16 Days of Activism Against Gender-Based Violence

A number of awareness sessions and recreational activities were held at the Nabd Community Centre, as well as in the Salkhad area and surrounding villages to raise awareness about gender-based violence and other related issue. The occasion was seized to introduce the 16-day campaign against GBV, why the campaign was launched and for what purposes.
A session for women and girls: The women and girls were given a warm welcome, followed by an icebreaker activity. The session was about various methods to increase trust between mothers and daughters. Several activities were implemented on relationship building. Then the girls were edified about using social media to raise awareness about harassment, the steps that should be taken to reduce this phenomenon in our society and appropriate solutions in case such problems actually occurred.
“When I had this problem,” said one of the girls, “I told a close friend about it. How could I imagine she was going to tell every soul about it! This certainly aggravated the problem and I was being pointed at. But when I told mom about it, what a relief! It was as if the problem had dissolved already! I immediately felt stronger with mom on my side.”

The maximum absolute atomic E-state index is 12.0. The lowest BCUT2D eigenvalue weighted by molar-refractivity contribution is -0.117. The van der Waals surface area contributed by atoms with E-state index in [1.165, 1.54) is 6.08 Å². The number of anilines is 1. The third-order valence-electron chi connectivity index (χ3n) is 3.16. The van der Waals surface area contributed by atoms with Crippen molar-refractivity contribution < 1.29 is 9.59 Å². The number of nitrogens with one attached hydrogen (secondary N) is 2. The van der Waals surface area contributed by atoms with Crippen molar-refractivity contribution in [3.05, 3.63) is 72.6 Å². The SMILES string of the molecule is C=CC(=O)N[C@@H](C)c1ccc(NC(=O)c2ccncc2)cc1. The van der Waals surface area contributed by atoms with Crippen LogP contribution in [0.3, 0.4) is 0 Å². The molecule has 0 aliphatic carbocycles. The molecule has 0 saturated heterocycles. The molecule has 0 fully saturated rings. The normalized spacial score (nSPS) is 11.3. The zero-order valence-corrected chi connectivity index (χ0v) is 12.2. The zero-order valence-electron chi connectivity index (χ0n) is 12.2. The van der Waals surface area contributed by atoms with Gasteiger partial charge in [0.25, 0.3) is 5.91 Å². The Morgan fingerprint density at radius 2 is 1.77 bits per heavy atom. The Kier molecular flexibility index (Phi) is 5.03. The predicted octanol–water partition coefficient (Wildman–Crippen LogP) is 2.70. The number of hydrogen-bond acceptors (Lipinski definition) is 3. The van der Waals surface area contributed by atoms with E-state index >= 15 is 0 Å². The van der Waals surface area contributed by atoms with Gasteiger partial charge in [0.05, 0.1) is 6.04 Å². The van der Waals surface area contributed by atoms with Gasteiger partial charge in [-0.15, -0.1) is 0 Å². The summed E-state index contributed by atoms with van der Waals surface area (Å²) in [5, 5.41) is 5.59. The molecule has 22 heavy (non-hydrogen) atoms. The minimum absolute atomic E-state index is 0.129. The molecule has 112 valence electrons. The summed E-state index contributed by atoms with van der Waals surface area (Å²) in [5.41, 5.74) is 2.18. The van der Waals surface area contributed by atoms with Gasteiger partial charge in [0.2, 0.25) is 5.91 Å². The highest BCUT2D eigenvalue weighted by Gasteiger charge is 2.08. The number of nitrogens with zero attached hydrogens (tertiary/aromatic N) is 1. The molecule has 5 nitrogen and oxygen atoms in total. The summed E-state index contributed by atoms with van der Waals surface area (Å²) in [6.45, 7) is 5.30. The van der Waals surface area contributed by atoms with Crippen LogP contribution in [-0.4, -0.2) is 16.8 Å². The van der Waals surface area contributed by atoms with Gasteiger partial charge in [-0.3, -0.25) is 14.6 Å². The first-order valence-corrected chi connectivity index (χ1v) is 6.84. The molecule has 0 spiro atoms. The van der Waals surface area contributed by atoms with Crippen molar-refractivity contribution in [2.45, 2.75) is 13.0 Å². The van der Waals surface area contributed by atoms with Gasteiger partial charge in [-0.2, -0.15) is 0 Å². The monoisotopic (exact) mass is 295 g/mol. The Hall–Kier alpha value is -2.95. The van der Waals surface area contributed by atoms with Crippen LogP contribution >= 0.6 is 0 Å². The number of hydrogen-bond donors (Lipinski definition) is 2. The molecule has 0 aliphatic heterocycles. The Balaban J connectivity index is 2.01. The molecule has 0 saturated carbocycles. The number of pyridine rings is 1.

The women thanked us for the session on this particularly sensitive topic. It was necessary, they pointed out, to educate adolescent boys and girls about the importance of informing the parents of all the problems they face because the latter are more truly concerned about their children than anybody else.
At the end of the session, presents and sweets were offered to the beneficiaries.
A women’s session: An awareness and medical support session was held in coordination with the Centre for Rural Development in the presence of the doctor. The women were welcomed and acquainted with each other. Then we told the women about the 16-day anti-GBV campaign and the reason why it was launched, telling them the story of the three girls who were victims of violence. Then the topic of the session proper—early marriage—was tackled. We distributed a questionnaire to the women with several questions related to the topic, such as: What is the appropriate age for marriage for both girls and boys? What is meant by “early marriage”? What are the negative physical and psychological effects on girls who marry under 18? Etc. Then the doctor elaborated, first on the physical consequences of early marriage in terms of health, then on its psychological consequences. Causes and factors that increase early marriage in our communities were discussed at length, as well as the appropriate solutions, using the problem/solution analysis tree.